The Importance of Error Pages

by Benjamin Williams


Posted on 31st March 2019


The Importance of Error Pages

A 404/error page can be one of the most important pages on a website, displaying a message to the user when the requested URL cannot be found. It's a great opportunity to show off a websites personality, whilst offering help to what could be a potentially confused user. A website without an error page is really not good and should have that rectified right away.

Before I get onto why it's such an important page, let's look at what the 404 means. The error code 404 is a standard response code returned by a server to indicate that a webpage was successfully requested by a web browser, but that it was unable to locate it, which is where the "not found" part comes in.

There can be a few reasons why you might find yourself at such a page. In some cases, it appears that the user has made a typo in the URL. In most cases, it's because the website owner has made a change - either it be updating or redirecting the link, deleting the page and not setting up redirects or some other error on their part. For someone browsing your website though, they want to and expect to see a 404 page appear when something like this has happened so that they have some form of explanation/apology. It doesn't have to be much, so long as it's at least brief and clear.

Why is this one of the most important pages on a website, though? Mistakes happen, whether it's the user making a typo or the site owner removing the page in a redesign. You don't want that user to then leave your site disappointed. A user landing on a 404 page is not the end of the world providing you can keep the users attention long enough to point them back in the right direction, and that's the important part. The placement of images and hyperlinked text goes hand-in-hand with this. Link to the home page, include a search box or recommend using the sites search in the header/footer, include some links to the latest articles - you never know, one of them might grab their interest instead.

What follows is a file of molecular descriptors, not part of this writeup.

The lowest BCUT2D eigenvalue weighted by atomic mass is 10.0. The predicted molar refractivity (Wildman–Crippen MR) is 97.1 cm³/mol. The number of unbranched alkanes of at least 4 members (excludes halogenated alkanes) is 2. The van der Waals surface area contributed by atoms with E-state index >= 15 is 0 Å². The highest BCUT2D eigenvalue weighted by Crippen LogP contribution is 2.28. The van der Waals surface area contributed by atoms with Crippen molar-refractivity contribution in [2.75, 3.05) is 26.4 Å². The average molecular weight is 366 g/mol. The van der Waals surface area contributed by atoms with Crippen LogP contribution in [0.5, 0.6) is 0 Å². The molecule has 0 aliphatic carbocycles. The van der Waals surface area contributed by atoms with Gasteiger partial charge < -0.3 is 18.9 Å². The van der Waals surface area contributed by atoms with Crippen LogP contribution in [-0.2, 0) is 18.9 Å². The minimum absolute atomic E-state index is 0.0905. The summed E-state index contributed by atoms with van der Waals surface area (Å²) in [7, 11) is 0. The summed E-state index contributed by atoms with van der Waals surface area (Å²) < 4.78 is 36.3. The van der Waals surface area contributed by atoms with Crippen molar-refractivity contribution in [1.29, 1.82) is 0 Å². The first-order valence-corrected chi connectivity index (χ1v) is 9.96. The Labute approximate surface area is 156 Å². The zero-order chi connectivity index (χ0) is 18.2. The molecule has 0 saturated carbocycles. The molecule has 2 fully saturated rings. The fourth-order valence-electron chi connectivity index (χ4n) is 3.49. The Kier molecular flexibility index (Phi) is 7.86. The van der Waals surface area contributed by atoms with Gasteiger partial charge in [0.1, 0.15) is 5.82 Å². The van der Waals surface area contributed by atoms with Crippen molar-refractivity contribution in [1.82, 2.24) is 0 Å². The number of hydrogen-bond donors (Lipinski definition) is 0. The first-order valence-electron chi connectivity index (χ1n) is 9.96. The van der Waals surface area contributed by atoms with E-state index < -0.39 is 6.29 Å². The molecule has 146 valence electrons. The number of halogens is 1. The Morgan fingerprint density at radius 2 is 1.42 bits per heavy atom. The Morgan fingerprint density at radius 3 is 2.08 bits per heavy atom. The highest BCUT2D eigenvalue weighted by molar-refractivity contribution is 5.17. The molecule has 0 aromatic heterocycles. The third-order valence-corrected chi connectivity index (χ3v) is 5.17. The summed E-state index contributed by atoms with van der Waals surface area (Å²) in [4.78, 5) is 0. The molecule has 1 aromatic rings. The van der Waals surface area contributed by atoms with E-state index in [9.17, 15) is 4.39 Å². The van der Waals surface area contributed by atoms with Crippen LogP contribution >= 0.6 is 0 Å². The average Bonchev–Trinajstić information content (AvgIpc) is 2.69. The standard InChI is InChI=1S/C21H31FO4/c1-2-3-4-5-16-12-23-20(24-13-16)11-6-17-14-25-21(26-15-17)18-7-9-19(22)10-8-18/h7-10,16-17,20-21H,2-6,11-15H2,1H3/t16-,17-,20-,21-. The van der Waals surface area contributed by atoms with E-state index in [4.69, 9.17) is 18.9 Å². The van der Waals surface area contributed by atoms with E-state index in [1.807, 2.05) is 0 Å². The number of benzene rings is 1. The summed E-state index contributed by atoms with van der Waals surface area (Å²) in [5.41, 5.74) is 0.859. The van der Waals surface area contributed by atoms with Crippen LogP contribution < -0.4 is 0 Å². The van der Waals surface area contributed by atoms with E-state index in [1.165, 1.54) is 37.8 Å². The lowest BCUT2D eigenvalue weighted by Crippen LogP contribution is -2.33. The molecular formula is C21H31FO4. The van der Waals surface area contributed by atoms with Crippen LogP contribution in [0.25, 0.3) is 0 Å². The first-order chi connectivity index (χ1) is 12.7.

The idea that a user mis-spelling a word in the URL, or a dead link, leads to the user ending up on a 404 page is useless is simply incorrect. Looking good doesn't make a good error page (it can help in getting/keeping the users attention though), a good error page will help users find what they want to find.  They ended up there for a reason. Help them to find what they were on your site for.

There's no need to lose a visitor because of a simple mistake. Websites can live off user engagement, so you need to keep your visitors on your site instead of making them wonder where a page has gone that they had saved as a bookmark or found a link to elsewhere, and leaving your site to find that information elsewhere.


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